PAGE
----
For the British Navy of the eighteenth century, there was no aspect of naval warfare that caused as much difficulty and anguish as manning the fleet. Finding the necessary skilled seamen to man warships was the alpha and omega of the navy's problems. Over the course of the so-called ‘Second Hundred Years’ War’ between Britain and France, British fleets were forced to grow in order to gain and maintain seaborne superiority, in both home and distant waters. Larger and more numerous warships required increasing numbers of men. The English Navy of 1695 employed around 48,000 men, while the Royal Navy of 1810 employed over 145,000 men to face Napoleonic France. As each progressive conflict superseded its predecessor in size and scope, so too did the matter of manning British warships. Finding enough men, and in particular enough skilled men, to man the navy's ships was a strategic as well as a logistical problem for naval administrators. This chapter argues that successfully manning the fleet was the foundation of British naval strategy in the late eighteenth century. The Impress Service and the controversial system of impressment largely succeeded in providing skilled seamen for the navy and laid the foundation for the navy's remarkable performance in the two decades of war with Revolutionary and Napoleonic France. However, contrary to most of the received historiography, impressment did not provide the majority of naval recruits.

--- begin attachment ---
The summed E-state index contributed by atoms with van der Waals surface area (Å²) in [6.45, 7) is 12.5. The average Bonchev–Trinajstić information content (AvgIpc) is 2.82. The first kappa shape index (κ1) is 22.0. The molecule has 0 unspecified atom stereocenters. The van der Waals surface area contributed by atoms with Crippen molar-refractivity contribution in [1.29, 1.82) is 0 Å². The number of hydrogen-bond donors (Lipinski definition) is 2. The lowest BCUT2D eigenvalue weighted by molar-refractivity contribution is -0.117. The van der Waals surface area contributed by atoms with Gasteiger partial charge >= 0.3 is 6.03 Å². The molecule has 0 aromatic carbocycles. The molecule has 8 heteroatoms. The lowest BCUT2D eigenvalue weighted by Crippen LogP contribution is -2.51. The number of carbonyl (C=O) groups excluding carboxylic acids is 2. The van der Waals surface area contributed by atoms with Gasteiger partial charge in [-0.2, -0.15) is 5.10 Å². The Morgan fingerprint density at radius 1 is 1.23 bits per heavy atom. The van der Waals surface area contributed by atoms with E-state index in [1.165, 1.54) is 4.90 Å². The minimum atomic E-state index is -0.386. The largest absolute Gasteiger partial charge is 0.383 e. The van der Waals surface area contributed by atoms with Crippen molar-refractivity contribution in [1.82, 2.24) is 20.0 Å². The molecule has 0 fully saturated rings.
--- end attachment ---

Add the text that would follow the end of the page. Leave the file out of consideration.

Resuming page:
The historiography of British naval manpower, and in particular the extensive literature on impressment, has suffered from a noticeable lack of statistical data. At the heart of this chapter is the first substantial and statistically significant study of naval manpower, which examines the recruitment of over 27,000 sailors during the French Revolutionary Wars. Its analysis suggests that most of the assumptions underpinning the current scholarship on impressment are inaccurate: most members of the lower deck were volunteers; impressment was comparatively rare and targeted a select group of experienced sailors. By examining the archival record – rather than relying, as too many historians have done, on Victorian polemics on the evils of impressment – this chapter revises the historiography of British naval manning policy and simultaneously demonstrates its significance for British naval strategy in the eighteenth century.